Argentines Hold More Than $50 Billion in U.S. Currency. Here's How We Know

Photograph by Scott Eells/Bloomberg

A lot of U.S. dollars are tucked away somewhere in Argentina, most likely in stacks of $100 bills. Seven years ago, the U.S. Treasury, working with the Federal Reserve and the Secret Service, estimated that in the early 1990s Argentines held $20 billion in cash, a number that by 2006 had grown to “perhaps $50 billion or more.” That year there was a total of about $768 billion worth of dollar-denominated cash in the world, which means that someone in Argentina held at least one out of every 15 cash dollars.

How about now? The Fed is chary with its data releases. One table in a 2012 Fed paper on demand abroad for U.S. currency tells us that the annual net inflow of commercial shipments of bills denominated in dollars to Argentina and the former Soviet Union has increased since 2006 by 500 percent. In 2011, that growth rate stood at 48 percent, while total demand for U.S. currency, in America and abroad, has increased only about 10 percent. It’s unlikely that all of that growth came from the former Soviet Union alone; otherwise, why include Argentina at all? Demand for large dollar cash transfers to Argentina since 2006, then, has outstripped demand for dollar cash overall in the world.

So it seems safe to say that today Argentines hold probably well more than $50 billion, and well more than one in every 15 dollars. (This is why the government of Cristina Kirchner is so furiously digging at the country’s undeclared wealth. Not to bring home what Argentines hold abroad, but to uncover some of those dollars Argentines have—literally—at home.)

All these numbers contain qualifiers like “probably” and “well more than” because the precise number of physical dollars anywhere is hard to pin down. To get under Argentina’s floorboards, we have to start with what we know: how many dollars the Treasury actually prints. According to the Fed, for the last several decades growth in printed dollars has been one to two points greater than growth in nominal U.S. GDP. That is, the number of dollars has grown faster than growth in the U.S. economy and inflation would suggest, which means the dollars are going elsewhere. This difference tends to spread wider with specific crises, such as Argentina’s in 1997. And growth is also far more pronounced in $100 bills than it is in twenties or tens, which suggests that the bills serve as a store of value, rather than as a medium of exchange. It’s difficult to buy daily items with a $100 bill. But stacks of hundreds are less bulky underneath a mattress.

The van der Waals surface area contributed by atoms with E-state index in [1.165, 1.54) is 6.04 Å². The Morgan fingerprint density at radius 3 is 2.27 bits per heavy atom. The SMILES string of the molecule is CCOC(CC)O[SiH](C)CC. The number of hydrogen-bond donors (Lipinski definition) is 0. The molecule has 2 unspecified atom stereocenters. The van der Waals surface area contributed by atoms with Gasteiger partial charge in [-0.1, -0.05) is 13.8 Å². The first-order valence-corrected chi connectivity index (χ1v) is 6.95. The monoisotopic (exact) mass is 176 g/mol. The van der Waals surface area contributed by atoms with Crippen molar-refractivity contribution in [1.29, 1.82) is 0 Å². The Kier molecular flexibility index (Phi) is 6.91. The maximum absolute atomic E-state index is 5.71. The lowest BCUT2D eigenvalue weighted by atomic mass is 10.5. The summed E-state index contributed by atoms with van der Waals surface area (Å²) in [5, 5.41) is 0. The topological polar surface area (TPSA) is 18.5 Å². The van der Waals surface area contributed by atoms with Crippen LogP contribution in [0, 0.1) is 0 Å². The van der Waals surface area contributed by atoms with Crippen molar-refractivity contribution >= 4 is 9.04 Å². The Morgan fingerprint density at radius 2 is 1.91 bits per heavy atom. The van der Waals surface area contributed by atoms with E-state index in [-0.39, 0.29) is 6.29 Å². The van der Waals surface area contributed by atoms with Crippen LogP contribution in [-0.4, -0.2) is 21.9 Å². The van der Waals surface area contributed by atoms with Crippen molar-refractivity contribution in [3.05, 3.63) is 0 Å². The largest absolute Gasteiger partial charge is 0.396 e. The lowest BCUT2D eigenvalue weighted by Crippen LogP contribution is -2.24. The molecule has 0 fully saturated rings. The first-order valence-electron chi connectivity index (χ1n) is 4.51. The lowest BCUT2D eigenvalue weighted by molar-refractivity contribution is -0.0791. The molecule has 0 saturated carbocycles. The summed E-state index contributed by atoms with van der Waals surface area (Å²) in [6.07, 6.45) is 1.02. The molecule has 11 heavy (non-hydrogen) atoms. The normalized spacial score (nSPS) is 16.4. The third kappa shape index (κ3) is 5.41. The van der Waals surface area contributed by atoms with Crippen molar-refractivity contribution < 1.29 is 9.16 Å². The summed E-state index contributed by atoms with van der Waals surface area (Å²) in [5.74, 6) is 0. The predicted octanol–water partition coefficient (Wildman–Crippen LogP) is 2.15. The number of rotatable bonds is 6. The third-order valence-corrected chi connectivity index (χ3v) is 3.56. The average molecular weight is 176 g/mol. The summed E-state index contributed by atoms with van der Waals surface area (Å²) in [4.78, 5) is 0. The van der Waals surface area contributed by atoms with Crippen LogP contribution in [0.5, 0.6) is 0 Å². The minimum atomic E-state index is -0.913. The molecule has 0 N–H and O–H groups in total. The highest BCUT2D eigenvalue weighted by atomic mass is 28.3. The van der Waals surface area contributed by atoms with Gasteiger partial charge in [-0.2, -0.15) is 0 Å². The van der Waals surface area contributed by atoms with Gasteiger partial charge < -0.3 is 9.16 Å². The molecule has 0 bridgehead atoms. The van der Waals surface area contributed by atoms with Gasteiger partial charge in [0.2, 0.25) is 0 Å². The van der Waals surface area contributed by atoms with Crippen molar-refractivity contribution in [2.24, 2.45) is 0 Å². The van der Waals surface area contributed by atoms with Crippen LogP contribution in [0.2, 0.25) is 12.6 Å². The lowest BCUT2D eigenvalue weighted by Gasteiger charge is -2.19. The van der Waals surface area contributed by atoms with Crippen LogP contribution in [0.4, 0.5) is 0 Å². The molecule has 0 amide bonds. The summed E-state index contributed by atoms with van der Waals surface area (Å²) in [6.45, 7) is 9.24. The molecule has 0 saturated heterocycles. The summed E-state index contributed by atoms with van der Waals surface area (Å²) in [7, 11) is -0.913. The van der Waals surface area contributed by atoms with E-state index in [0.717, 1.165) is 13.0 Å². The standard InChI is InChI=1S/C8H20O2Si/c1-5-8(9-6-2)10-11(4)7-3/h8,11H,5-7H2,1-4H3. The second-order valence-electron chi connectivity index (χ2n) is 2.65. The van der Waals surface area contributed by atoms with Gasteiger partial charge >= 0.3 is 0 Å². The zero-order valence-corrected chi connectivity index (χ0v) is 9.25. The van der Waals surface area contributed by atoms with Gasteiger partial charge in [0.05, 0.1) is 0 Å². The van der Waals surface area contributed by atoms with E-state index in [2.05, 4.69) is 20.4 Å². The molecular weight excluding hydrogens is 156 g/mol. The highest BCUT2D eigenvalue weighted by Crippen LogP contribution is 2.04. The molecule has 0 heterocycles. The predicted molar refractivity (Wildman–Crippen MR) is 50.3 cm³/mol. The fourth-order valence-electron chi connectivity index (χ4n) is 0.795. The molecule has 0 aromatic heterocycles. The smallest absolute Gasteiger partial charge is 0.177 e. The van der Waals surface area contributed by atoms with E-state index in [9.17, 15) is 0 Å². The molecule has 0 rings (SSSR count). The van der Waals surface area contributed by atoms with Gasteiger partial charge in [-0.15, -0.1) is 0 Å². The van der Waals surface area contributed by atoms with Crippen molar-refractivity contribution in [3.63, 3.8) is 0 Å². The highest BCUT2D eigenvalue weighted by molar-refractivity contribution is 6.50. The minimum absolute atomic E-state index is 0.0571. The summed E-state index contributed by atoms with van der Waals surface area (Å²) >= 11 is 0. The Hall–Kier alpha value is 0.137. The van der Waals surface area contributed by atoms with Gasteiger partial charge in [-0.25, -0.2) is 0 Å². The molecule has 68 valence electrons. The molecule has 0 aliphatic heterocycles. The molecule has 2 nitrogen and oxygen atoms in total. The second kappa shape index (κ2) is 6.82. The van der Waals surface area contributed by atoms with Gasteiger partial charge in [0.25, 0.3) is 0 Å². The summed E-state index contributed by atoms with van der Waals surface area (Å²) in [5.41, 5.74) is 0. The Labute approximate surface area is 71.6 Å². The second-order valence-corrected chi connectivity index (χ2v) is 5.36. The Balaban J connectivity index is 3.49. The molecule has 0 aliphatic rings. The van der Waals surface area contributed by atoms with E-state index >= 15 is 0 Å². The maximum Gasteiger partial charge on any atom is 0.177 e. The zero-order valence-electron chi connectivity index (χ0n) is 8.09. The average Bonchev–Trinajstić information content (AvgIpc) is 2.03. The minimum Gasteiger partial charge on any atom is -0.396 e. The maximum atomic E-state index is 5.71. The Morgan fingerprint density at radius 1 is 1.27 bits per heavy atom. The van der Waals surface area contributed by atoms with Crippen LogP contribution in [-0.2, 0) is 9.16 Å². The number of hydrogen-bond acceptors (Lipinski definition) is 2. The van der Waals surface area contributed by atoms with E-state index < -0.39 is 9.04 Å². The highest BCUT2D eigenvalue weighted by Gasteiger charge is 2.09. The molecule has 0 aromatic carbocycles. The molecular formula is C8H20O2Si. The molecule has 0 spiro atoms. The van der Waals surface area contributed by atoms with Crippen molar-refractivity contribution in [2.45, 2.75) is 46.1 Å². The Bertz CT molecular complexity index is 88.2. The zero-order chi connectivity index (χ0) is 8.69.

It’s harder to figure out where exactly these extra hundreds have ended up. Some banks specialize in shipping large amounts of bills among countries. The Fed tracks these shipments, which is how we know what was going to Argentina and the former Soviet Union. But the Fed also holds the data close, as it’s a source of market information for the cash-shipping business. Public use of this information is infrequent, vague, or doesn’t identify countries. Without pointing any fingers at any specific hoarders, a 2011 paper (PDF) by the Federal Reserve Bank of New York uses the data to determine, for example, that foreign use of U.S. dollars is tied not to average inflation over time, but a specific generational memory of hyperinflation. As in, the paper is careful not to say, Argentina.

The bill shipment data, along with data from customs offices, are good only for cash amounts greater than $10,000, the minimum that must be declared at a border crossing. To guess at lesser wads of hundreds in traveling pockets, the Fed uses a technique invented in 1893 to estimate fish populations. If we tag a bunch of fish, then count the number of tagged fish among the next catch, we can guess how many fish are out there. The Fed does this with $100 bills, “catching” them with monthly cash processing data at regional Federal Reserve offices and comparing them to trends in confirmed shipments of larger amounts. We know that the number of hundreds in foreign circulation rose from 58 percent to 62 percent between 2008 and 2011. We do not have an estimate of where they went. The Fed does. It’s a good bet Cristina Kirchner does, too.

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